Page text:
SEO webinar slides - Showing the SEO to Revenue Funnel. Text above the funnel graphic reads: Technical SEO is the foundation of the SEO buyer journey.

“If you’re frustrating people when it comes to site speed or when it comes to that initial information that they’re trying to find even before they even consider you as a brand they’re going to purchase from, well, ultimately, you’re going to end up with no customers. You’re going to end up upsetting people so much because your page speed is so slow it’s putting people off; they’re never going to get further down that funnel,” explains Brannon. 

“So really focusing on that technical SEO aspect first and foremost is quite a helpful thing, before you even start building out that top-of-funnel content.”  

MOFU / Middle of Funnel (Consideration Stage) SEO Content

The middle of the funnel (MOFU) is what marketers tend to call the consideration stage. By this point, customers know they have a problem, they know how to fix it, but they are not yet sure why they should choose you.

SEO webinar slide deck screencap - text reads: Middle of the Funnel - Consideration Stage - They [prospective customers] know how to fix it, they are not sure why they should choose you [your brand].

According to Brannon, types of MOFU content include your product pages, category pages, and also promotional materials such as brochures, webinars, downloads, etc. The key here is that these MOFU resources are more product-led, providing specific informative and educational content that relates directly to your product offering rather than being more generic, high-level thought leadership content.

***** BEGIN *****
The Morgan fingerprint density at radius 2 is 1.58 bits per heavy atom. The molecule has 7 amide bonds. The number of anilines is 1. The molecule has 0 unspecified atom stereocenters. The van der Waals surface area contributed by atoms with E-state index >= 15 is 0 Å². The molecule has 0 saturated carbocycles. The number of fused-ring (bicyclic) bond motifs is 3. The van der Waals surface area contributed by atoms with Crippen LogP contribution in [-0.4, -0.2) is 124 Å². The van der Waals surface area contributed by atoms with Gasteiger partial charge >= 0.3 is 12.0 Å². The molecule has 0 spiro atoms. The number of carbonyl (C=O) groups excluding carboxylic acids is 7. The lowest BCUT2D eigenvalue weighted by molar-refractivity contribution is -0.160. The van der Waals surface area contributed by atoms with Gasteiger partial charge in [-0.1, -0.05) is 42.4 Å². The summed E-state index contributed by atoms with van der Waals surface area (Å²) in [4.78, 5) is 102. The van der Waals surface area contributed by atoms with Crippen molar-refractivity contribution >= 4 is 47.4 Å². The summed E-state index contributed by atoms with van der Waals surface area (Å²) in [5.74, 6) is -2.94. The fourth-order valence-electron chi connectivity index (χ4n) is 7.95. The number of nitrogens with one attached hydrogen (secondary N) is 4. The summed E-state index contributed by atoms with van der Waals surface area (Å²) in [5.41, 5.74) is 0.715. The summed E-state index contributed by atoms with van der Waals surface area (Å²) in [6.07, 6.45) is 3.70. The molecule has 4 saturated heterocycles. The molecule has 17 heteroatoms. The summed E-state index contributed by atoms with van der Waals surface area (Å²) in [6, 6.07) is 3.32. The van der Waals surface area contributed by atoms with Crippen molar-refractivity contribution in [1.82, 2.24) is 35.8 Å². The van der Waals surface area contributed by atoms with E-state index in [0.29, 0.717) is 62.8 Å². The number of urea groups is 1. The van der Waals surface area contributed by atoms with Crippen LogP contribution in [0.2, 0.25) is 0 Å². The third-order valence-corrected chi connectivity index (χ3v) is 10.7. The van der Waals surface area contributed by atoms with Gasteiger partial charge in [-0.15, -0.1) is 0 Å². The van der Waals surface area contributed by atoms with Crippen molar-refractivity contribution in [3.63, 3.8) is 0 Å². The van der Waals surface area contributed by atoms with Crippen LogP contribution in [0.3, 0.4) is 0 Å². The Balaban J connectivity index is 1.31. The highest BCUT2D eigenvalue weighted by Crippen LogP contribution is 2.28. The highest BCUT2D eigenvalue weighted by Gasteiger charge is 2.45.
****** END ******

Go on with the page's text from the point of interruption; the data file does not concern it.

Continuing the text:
When it comes to SEO, Brannon says MOFU content should align more to your main head terms, showcasing your solution or product, as prospective customers at this stage know they are looking for something specific. This is your chance to show your stuff and answer the questions your problem-aware customers are asking. 

Brannon’s tips for creating MOFU content include:

  1. Speaking to your customer service teams to understand prospects’ needs.
  2. Building comprehensive Q&A content.
  3. Showcasing user-generated content (UGC) such as reviews. 
 

The importance of technical SEO at the middle of the funnel

Again, technical SEO is important at the middle of the funnel too. A fast site with well-considered site architecture, strong internal linking, appropriate use of structured data, and minimal friction from a UX perspective is crucial at the MOFU stage.

SEO webinar slide - Showing tech SEO aspects that are particularly important at the MOFU or middle of funnel buyer journey stage - including Site speed, site architecture, internal linking, structured data, and reducing UX friction between buyer journey stage content.

Your site architecture and internal linking matter a lot here, to make sure website visitors can easily navigate to the pieces of support content that will help further nudge them along your buyer journey. Internal linking will also help pass link equity to your most important pages. 

Improving UX and page experience across your site also helps reduce friction throughout the user journey, helping users navigate through your most important content. 

When it comes to structured data, Brannon says, “Make sure you’ve got everything marked up [with structured data / schema markup]. It’s helpful for Google in order to really prioritize and understand what your website’s about, regardless of whether or not it’s showing rich results.”